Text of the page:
Tax and the Internet-Fueled Economy

Government reporting and data have simply not kept up with the virulent growth of the new, internet-fueled, global economy.

This guest article was written by William Laraque who is the Managing Director of US-International Trade Services

The good news is that there is a new form of global economy.

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The bad news is that governments are as yet unable to measure its extent. Various terms have been used to describe this economy – crowd-based capitalism, microentrepreneurship, the sharing economy. This economy can best be explained as individual initiatives filling the spare capacity in economies.

Professor Arun Sundararajan, NEC Faculty Fellow, Professor of Information, Operations and Management Sciences, and a Doctoral Coordinator at the Stern School of Business, New York University, uses the interesting example that 80 million portable drills are owned in the US. The average lifetime use of these drills is 13 minutes.

Spare capacity exists in what we own, short-term accommodation, in transportation, in the short-term need for elegant clothing, financing, services of all kinds. The microentrepreneur uses the smart phone to fill these voids with Airbnb, Uber, couch surfing, home renting, renting of couture, making loans, provision of all sorts of services on an ad-hoc and freelance basis which constitutes an entire economy.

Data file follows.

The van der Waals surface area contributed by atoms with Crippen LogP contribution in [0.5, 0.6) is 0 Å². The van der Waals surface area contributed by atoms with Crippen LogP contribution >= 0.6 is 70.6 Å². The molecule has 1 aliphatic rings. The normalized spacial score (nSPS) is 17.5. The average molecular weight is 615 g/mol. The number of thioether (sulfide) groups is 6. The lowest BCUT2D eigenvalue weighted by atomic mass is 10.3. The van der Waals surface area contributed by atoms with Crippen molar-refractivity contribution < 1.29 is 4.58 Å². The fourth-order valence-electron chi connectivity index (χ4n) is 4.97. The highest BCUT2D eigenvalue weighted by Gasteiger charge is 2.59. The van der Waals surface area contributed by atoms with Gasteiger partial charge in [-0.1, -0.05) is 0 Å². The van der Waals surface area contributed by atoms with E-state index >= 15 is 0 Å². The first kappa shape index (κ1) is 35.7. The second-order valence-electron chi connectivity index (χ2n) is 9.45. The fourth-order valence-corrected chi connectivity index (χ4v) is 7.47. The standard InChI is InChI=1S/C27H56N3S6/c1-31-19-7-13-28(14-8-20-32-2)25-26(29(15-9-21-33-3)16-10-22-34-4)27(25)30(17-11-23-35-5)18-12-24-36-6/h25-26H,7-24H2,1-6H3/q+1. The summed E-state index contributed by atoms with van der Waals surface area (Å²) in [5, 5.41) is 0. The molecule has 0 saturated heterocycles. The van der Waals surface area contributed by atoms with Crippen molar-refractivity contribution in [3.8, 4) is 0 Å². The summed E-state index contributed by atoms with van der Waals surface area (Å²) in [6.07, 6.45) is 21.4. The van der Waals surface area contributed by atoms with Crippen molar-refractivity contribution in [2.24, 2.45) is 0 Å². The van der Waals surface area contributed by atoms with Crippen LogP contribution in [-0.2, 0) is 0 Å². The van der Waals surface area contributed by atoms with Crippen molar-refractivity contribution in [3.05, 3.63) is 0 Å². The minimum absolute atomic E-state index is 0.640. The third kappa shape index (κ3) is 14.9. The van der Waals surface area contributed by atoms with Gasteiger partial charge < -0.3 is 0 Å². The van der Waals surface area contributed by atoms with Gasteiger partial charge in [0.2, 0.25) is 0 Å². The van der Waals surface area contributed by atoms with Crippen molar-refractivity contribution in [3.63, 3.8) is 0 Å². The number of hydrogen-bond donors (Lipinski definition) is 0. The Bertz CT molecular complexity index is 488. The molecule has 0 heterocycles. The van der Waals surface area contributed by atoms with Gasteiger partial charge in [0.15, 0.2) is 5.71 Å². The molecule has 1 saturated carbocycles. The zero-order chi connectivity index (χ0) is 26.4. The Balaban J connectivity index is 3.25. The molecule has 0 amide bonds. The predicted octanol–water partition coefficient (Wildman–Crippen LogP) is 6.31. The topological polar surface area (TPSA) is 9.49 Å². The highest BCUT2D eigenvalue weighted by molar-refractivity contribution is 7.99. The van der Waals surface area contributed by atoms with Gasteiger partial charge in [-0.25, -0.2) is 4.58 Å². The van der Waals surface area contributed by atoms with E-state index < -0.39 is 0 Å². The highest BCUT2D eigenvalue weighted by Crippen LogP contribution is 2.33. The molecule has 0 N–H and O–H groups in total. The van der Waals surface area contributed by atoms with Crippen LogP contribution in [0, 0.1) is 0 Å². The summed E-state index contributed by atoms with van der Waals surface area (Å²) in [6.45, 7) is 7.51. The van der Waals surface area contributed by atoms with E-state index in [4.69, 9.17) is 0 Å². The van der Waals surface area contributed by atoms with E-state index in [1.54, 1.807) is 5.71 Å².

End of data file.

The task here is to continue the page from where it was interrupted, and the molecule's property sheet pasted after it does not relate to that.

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The US Bureau of Labor Statistics struggles to measure the extent of this ‘informal’ economy in the same way that the US Census Bureau, part of the US Commerce Dept., struggles to measure the extent of US exports when sales are made via e-commerce and no SED or Shipper’s Export Declaration is reported.

I have over the course of a 40 year career in international trade finance spoken to hundreds of people who are not even aware of the requirement to report via SED, Shipper’s Export Declaration, the export of goods and services with a value reaching or exceeding $2500.

Government reporting and data have simply not kept up with the virulent growth of the internet-fueled, new economy. The determination that this economy does not exist, is not significant, is immeasurable, is fuelled by bureaucratic hubris. It is bureaucratic ideology to presume that everything in an economy is both measurable and controlled with the appropriate application of bureaucracy. The internet and its diffusion of democratic opportunity make a mockery of this vainglorious assertion.

The great problem for government is how do you tax that which you cannot measure? When the sharing economy goes cross-border, how do you tax it if you cannot measure it or record its data?

Yes, the good news is that the microentrepreneur has found a new means of achieving income and wealth. The bad news is that government bureaucrats and politicians have been bypassed by an economy which renders them insignificant.

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